US6602678Dec 17, 2001Aug 5, 2003Powderject Research LimitedNon- or minimally invasive monitoring methods
US6615078Apr 21, 2000Sep 2, 2003Cygnus, Inc.Methods and devices for removing interfering species
US6678554Apr 13, 2000Jan 13, 2004Johnson & Johnson Consumer Companies, Inc.Electrotransport delivery system comprising internal sensors
US6687522Jun 28, 2001Feb 3, 2004Cygnus, Inc.Device for sample of substances using alternating polarity
US6714815Jan 13, 2003Mar 30, 2004The Regents Of The University Of CaliforniaMethod for the iontophoretic non-invasive determination of the in vivo concentration level of an inorganic or organic substance
US6736777Jan 29, 2003May 18, 2004Cygnus, Inc.Biosensor, iontophoretic sampling system, and methods of use thereof
US6771995Dec 20, 2002Aug 3, 2004Cygnus, Inc.Chemical signal-impermeable mask
US6816742Feb 13, 2004Nov 9, 2004Cygnus, Inc.Biosensor and methods of use thereof
US6850790May 14, 2003Feb 1, 2005Cygnus, Inc.Monitoring of physiological analytes
US6890553Jul 7, 2000May 10, 2005Johnson & Johnson Consumer Companies, Inc.Upon the rupturing of liquid reservoir, water contacts oxidizable heating element and oxygen to create an exothermic reaction
US6902905May 14, 2003Jun 7, 2005Cygnus, Inc.For use in ionophoretic devices; glucose oxidoreductases; mutarotases
US6952604Dec 21, 2001Oct 4, 2005Becton, Dickinson And CompanyMinimally-invasive system and method for monitoring analyte levels
US6999810Sep 8, 2004Feb 14, 2006Animas Technologies LlcBiosensor and methods of use thereof
US7001343 *Mar 6, 2003Feb 21, 2006Integ, Inc.Interstitial fluid collection and constituent measurement
US7014615 *Jan 29, 2003Mar 21, 2006Integ, Inc.Interstitial fluid collection and constituent measurement
US7025425Mar 29, 2001Apr 11, 2006University Of Virginia Patent FoundationMethod, system, and computer program product for the evaluation of glycemic control in diabetes from self-monitoring data
US7039447Jan 2, 2003May 2, 2006Vivomedical, Inc.Glucose measurement utilizing non-invasive assessment methods
US7050847Mar 26, 2003May 23, 2006Stig OllmarNon-invasive in vivo determination of body fluid parameter
US7066884Mar 16, 2001Jun 27, 2006Sontra Medical, Inc.System, method, and device for non-invasive body fluid sampling and analysis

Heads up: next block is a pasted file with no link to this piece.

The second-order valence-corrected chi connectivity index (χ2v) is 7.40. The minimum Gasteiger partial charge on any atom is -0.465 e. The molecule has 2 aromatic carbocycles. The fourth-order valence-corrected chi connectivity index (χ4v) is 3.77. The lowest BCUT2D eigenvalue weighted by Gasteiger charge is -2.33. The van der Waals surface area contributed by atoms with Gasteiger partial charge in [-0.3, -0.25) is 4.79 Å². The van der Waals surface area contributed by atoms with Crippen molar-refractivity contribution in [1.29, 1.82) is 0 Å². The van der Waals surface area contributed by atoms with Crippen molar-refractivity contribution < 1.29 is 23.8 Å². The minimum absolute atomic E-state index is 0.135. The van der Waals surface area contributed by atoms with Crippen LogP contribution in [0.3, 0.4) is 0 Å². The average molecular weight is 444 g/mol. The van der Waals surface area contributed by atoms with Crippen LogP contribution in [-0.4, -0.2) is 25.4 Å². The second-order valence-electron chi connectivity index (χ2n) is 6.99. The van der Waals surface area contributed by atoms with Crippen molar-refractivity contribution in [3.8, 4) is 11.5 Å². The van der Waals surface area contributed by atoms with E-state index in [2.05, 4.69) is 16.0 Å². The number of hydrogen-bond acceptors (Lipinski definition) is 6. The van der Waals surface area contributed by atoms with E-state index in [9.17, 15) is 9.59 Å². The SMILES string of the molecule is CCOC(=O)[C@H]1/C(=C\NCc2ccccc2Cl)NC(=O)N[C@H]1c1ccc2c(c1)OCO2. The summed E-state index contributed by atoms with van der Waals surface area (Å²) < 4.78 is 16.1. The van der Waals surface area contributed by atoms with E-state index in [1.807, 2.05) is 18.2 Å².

US7066885Mar 13, 2003Jun 27, 2006Integ, Inc.Interstitial fluid collection and constituent measurement
US7099713Jun 27, 2003Aug 29, 2006Battelle Memorial InstituteSkin conduction and transport systems
US7113821Aug 23, 2000Sep 26, 2006Johnson & Johnson Consumer Companies, Inc.Tissue electroperforation for enhanced drug delivery
US7133717Feb 28, 2001Nov 7, 2006Johnson & Johnson Consumer Companies, Inc.Tissue electroperforation for enhanced drug delivery and diagnostic sampling
US7137957 *Mar 6, 2003Nov 21, 2006Integ, Inc.Interstitial fluid collection and constituent measurement
US7137975Dec 10, 2001Nov 21, 2006Aciont, Inc.Method for increasing the battery life of an alternating current iontophoresis device using a barrier-modifying agent
US7150975Aug 18, 2003Dec 19, 2006Animas Technologies, LlcHydrogel composition for measuring glucose flux
US7174199Nov 5, 2004Feb 6, 2007Animas Technologies, LlcMonitoring a physiological analytes
US7182910Jun 30, 2003Feb 27, 2007Integ, Inc.Apparatus for collecting, testing and monitoring blood glucose levels
US7183068Feb 17, 2005Feb 27, 2007Animas Technologies, LlcFor use in ionophoretic devices; glucose oxidoreductases; mutarotases
US7184826Jun 17, 1997Feb 27, 2007Alza CorporationDevice and method for enhancing transdermal flux of agents being delivered or sampled
US7295867Feb 12, 2003Nov 13, 2007Animas CorporationSignal processing for measurement of physiological analytes
US7395104Mar 6, 2005Jul 1, 2008Calisto Medical, Inc.Methods and devices for non-invasively measuring quantitative information of substances in living organisms
US7404815Apr 30, 2001Jul 29, 2008Lifescan, Inc.Tissue ablation by shear force for sampling biological fluids and delivering active agents
US7679407Apr 27, 2004Mar 16, 2010Abbott Diabetes Care Inc.Method and apparatus for providing peak detection circuitry for data communication systems
US7725149Jun 22, 2005May 25, 2010Peyser Thomas ADevices, methods, and kits for non-invasive glucose measurement
US7756561Sep 30, 2005Jul 13, 2010Abbott Diabetes Care Inc.Method and apparatus for providing rechargeable power in data monitoring and management systems
US7873399Jan 30, 2007Jan 18, 2011Animas CorporationMonitoring of physiological analytes
US7884729Aug 2, 2010Feb 8, 2011Abbott Diabetes Care Inc.Method and system for providing data management in data monitoring system
US7922458Dec 29, 2008Apr 12, 2011Abbott Diabetes Care Inc.Variable volume, shape memory actuated insulin dispensing pump
US7993108Apr 13, 2005Aug 9, 2011Abbott Diabetes Care Inc.Variable volume, shape memory actuated insulin dispensing pump
US7993109Dec 29, 2008Aug 9, 2011Abbott Diabetes Care Inc.Variable volume, shape memory actuated insulin dispensing pump